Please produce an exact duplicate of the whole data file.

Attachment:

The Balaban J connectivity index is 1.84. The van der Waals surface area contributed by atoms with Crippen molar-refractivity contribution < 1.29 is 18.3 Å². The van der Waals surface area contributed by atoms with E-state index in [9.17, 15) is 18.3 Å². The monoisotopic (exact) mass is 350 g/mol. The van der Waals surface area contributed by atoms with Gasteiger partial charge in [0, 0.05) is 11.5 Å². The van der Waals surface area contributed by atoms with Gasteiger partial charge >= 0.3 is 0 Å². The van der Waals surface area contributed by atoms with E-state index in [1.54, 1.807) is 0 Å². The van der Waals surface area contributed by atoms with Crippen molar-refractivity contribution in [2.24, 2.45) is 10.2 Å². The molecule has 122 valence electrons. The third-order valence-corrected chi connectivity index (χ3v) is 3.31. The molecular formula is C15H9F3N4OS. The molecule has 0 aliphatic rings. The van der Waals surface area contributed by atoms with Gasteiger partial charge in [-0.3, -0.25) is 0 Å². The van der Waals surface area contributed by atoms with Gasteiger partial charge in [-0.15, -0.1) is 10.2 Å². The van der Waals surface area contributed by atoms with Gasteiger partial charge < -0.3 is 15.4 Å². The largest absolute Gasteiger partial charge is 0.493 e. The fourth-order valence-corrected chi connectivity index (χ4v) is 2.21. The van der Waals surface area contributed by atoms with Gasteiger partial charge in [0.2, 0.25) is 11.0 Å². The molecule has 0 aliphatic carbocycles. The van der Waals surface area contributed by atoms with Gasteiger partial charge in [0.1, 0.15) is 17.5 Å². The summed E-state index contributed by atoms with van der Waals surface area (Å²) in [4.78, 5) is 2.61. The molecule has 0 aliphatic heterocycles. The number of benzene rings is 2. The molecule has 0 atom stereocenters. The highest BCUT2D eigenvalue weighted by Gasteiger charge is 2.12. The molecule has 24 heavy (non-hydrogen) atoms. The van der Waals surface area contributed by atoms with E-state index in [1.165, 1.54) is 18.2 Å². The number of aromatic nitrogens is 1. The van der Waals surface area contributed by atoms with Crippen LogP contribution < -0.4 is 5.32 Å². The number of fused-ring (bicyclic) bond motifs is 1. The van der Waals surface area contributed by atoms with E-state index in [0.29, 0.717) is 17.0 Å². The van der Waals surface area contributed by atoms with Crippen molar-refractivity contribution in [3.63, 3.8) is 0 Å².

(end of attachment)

The Balaban J connectivity index is 1.84. The van der Waals surface area contributed by atoms with Crippen molar-refractivity contribution < 1.29 is 18.3 Å². The van der Waals surface area contributed by atoms with E-state index in [9.17, 15) is 18.3 Å². The monoisotopic (exact) mass is 350 g/mol. The van der Waals surface area contributed by atoms with Gasteiger partial charge in [0, 0.05) is 11.5 Å². The van der Waals surface area contributed by atoms with Gasteiger partial charge >= 0.3 is 0 Å². The van der Waals surface area contributed by atoms with E-state index in [1.54, 1.807) is 0 Å². The van der Waals surface area contributed by atoms with Crippen molar-refractivity contribution in [2.24, 2.45) is 10.2 Å². The molecule has 122 valence electrons. The third-order valence-corrected chi connectivity index (χ3v) is 3.31. The molecular formula is C15H9F3N4OS. The molecule has 0 aliphatic rings. The van der Waals surface area contributed by atoms with Gasteiger partial charge in [-0.3, -0.25) is 0 Å². The van der Waals surface area contributed by atoms with Gasteiger partial charge in [-0.15, -0.1) is 10.2 Å². The van der Waals surface area contributed by atoms with Gasteiger partial charge < -0.3 is 15.4 Å². The largest absolute Gasteiger partial charge is 0.493 e. The fourth-order valence-corrected chi connectivity index (χ4v) is 2.21. The van der Waals surface area contributed by atoms with Gasteiger partial charge in [0.2, 0.25) is 11.0 Å². The molecule has 0 aliphatic carbocycles. The van der Waals surface area contributed by atoms with Gasteiger partial charge in [0.1, 0.15) is 17.5 Å². The summed E-state index contributed by atoms with van der Waals surface area (Å²) in [4.78, 5) is 2.61. The molecule has 0 aliphatic heterocycles. The number of benzene rings is 2. The molecule has 0 atom stereocenters. The highest BCUT2D eigenvalue weighted by Gasteiger charge is 2.12. The molecule has 24 heavy (non-hydrogen) atoms. The van der Waals surface area contributed by atoms with E-state index in [1.165, 1.54) is 18.2 Å². The number of aromatic nitrogens is 1. The van der Waals surface area contributed by atoms with Crippen LogP contribution < -0.4 is 5.32 Å². The number of fused-ring (bicyclic) bond motifs is 1. The van der Waals surface area contributed by atoms with E-state index in [0.29, 0.717) is 17.0 Å². The van der Waals surface area contributed by atoms with Crippen molar-refractivity contribution in [3.63, 3.8) is 0 Å².